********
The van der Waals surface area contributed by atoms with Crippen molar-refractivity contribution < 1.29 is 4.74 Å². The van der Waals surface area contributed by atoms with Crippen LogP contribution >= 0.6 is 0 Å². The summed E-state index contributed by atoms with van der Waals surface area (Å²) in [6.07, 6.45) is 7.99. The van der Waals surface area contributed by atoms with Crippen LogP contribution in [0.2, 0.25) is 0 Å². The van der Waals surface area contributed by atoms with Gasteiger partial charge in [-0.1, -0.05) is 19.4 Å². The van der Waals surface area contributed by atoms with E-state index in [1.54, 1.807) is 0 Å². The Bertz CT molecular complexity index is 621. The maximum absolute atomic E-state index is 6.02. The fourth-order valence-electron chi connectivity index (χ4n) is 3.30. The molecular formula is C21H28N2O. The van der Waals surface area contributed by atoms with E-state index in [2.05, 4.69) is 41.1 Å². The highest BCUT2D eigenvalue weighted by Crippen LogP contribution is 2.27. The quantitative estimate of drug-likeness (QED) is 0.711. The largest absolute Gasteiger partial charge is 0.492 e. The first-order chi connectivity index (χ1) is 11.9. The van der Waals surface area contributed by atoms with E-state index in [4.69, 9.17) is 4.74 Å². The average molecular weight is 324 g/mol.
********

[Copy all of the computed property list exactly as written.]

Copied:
The van der Waals surface area contributed by atoms with Crippen molar-refractivity contribution < 1.29 is 4.74 Å². The van der Waals surface area contributed by atoms with Crippen LogP contribution >= 0.6 is 0 Å². The summed E-state index contributed by atoms with van der Waals surface area (Å²) in [6.07, 6.45) is 7.99. The van der Waals surface area contributed by atoms with Crippen LogP contribution in [0.2, 0.25) is 0 Å². The van der Waals surface area contributed by atoms with Gasteiger partial charge in [-0.1, -0.05) is 19.4 Å². The van der Waals surface area contributed by atoms with E-state index in [1.54, 1.807) is 0 Å². The Bertz CT molecular complexity index is 621. The maximum absolute atomic E-state index is 6.02. The fourth-order valence-electron chi connectivity index (χ4n) is 3.30. The molecular formula is C21H28N2O. The van der Waals surface area contributed by atoms with E-state index in [2.05, 4.69) is 41.1 Å². The highest BCUT2D eigenvalue weighted by Crippen LogP contribution is 2.27. The quantitative estimate of drug-likeness (QED) is 0.711. The largest absolute Gasteiger partial charge is 0.492 e. The first-order chi connectivity index (χ1) is 11.9. The van der Waals surface area contributed by atoms with E-state index in [4.69, 9.17) is 4.74 Å². The average molecular weight is 324 g/mol.